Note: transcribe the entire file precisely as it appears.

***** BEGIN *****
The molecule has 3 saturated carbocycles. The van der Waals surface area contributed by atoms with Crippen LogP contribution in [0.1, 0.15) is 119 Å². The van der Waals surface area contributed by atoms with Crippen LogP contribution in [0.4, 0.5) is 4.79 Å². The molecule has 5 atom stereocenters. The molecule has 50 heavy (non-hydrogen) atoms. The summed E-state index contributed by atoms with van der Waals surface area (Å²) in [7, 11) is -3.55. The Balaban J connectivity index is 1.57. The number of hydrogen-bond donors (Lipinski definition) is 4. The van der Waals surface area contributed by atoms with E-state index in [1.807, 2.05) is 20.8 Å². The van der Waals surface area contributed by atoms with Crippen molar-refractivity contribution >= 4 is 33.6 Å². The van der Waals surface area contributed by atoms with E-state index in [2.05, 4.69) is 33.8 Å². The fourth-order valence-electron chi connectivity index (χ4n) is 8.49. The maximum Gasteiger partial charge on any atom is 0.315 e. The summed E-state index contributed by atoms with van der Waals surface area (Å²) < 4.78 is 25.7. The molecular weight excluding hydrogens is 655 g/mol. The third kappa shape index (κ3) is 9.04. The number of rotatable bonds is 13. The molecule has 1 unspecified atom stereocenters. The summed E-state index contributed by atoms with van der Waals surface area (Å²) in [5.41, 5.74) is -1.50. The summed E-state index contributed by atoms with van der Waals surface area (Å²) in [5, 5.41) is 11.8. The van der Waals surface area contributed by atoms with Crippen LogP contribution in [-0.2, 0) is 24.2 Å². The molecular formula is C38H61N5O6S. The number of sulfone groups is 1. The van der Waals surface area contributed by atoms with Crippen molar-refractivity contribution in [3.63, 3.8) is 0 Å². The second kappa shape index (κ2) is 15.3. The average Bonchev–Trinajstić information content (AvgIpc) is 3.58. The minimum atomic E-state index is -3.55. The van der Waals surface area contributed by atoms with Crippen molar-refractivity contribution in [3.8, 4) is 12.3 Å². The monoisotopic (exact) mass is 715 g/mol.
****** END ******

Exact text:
The molecule has 3 saturated carbocycles. The van der Waals surface area contributed by atoms with Crippen LogP contribution in [0.1, 0.15) is 119 Å². The van der Waals surface area contributed by atoms with Crippen LogP contribution in [0.4, 0.5) is 4.79 Å². The molecule has 5 atom stereocenters. The molecule has 50 heavy (non-hydrogen) atoms. The summed E-state index contributed by atoms with van der Waals surface area (Å²) in [7, 11) is -3.55. The Balaban J connectivity index is 1.57. The number of hydrogen-bond donors (Lipinski definition) is 4. The van der Waals surface area contributed by atoms with E-state index in [1.807, 2.05) is 20.8 Å². The van der Waals surface area contributed by atoms with Crippen molar-refractivity contribution >= 4 is 33.6 Å². The van der Waals surface area contributed by atoms with E-state index in [2.05, 4.69) is 33.8 Å². The fourth-order valence-electron chi connectivity index (χ4n) is 8.49. The maximum Gasteiger partial charge on any atom is 0.315 e. The summed E-state index contributed by atoms with van der Waals surface area (Å²) < 4.78 is 25.7. The molecular weight excluding hydrogens is 655 g/mol. The third kappa shape index (κ3) is 9.04. The number of rotatable bonds is 13. The molecule has 1 unspecified atom stereocenters. The summed E-state index contributed by atoms with van der Waals surface area (Å²) in [5.41, 5.74) is -1.50. The summed E-state index contributed by atoms with van der Waals surface area (Å²) in [5, 5.41) is 11.8. The van der Waals surface area contributed by atoms with Crippen LogP contribution in [-0.2, 0) is 24.2 Å². The molecular formula is C38H61N5O6S. The number of sulfone groups is 1. The van der Waals surface area contributed by atoms with Crippen molar-refractivity contribution in [3.63, 3.8) is 0 Å². The second kappa shape index (κ2) is 15.3. The average Bonchev–Trinajstić information content (AvgIpc) is 3.58. The minimum atomic E-state index is -3.55. The van der Waals surface area contributed by atoms with Crippen molar-refractivity contribution in [3.8, 4) is 12.3 Å². The monoisotopic (exact) mass is 715 g/mol.